Around the end of every year, and amongst all the little rituals that I have devised for that occasion, I bring out what little is remaining of all those photos that I once had. As I told a friend recently: I do this because should I lose my faculties at some point, I wouldn’t remember all those people, or occasions, so I might as well enjoy looking at them while I still do remember. Also, what’s the point of having photos if one isn’t going to look at them now and then? Just holding onto them as they sit in their albums, envelopes, boxes, drawers, or in the attic isn’t why we have them to begin with, is it? Moreover, a nostalgic trip down memory lane re-roots me and reaffirms where I came from, the experiences I lived through and cements what I have become today. It is a very enjoyable and humbling exercise!
Among the photos that I have kept over the years are those of my parents, my own childhood and growing up years, my wedding album, and a few other pictures that I simply could not part with. I left instructions for my kids that after I’m gone, they should keep of those pictures what is meaningful to them and shred the rest. Perhaps they might store the ones they picked with their own baby and childhood albums which I gave each of them as soon as they had their own homes – albums that I had worked so hard on. Or, maybe, as is fashionable these days, they might even digitize them and store them on their phones, computers and in the Cloud. There could also be a newer invention for such things somewhere in the near future that they might avail themselves of. With technology changing as fast as it is, who knows what could be in store tomorrow? For instance, only recently I was reminded that the transistor radio is fifty years old, and that Steve Jobs came out with the iPhone only ten years ago! And look where we are today! It is fascinating! Also, scary in a way as to how fast it all happened.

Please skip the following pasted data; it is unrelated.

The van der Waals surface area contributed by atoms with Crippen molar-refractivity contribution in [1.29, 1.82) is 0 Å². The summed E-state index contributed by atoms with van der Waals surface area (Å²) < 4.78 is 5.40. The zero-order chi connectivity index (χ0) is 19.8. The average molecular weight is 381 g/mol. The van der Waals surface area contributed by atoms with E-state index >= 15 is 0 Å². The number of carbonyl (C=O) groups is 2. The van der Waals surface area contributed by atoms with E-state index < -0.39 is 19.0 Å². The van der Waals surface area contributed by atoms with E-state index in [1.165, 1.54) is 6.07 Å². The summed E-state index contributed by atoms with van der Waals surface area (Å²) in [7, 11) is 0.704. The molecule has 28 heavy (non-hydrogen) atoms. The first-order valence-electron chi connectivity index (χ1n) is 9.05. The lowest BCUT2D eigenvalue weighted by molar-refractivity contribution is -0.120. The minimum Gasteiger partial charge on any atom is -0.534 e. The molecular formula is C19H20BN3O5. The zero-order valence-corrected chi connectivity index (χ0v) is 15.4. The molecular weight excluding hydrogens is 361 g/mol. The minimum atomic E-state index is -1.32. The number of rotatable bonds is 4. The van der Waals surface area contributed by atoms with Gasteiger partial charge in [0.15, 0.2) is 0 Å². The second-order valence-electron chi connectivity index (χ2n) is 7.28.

I was barely nineteen when I started working at a women’s magazine in Beirut, Al-Hasna’a (The Beautiful) and was put in charge of the Archives. The magazine had been newly launched and yet, the archive cabinet was bulging with files – photos taking the largest part of that trove. I can only imagine then how many archive cabinets they accumulated over the years. Phew! And this was a little magazine in tiny Beirut. Think for a moment of all the photograph archives contained within all the newspapers of the world; all the universities and academies; within the movie-production houses across the planet; at all museums and on and on. Should there be a way of amassing all those caches they would probably occupy many mountains and oceans!
However, today, I am talking about home photos in each of our private collections. Where are yours? How do you preserve them? What do you do with them? And, more importantly, if you are around my old age, what do you envision will happen to them once you’re gone? Let’s begin by saying that most of us ordinary human beings do not have photos that the rest of the world would be interested in viewing, right? They are primarily in our possession for our own little families; for our memories; for our own history. That makes them very important to us. Moreover, for those of us who have children and grandchildren wouldn’t they be important to them too, especially after we’re gone?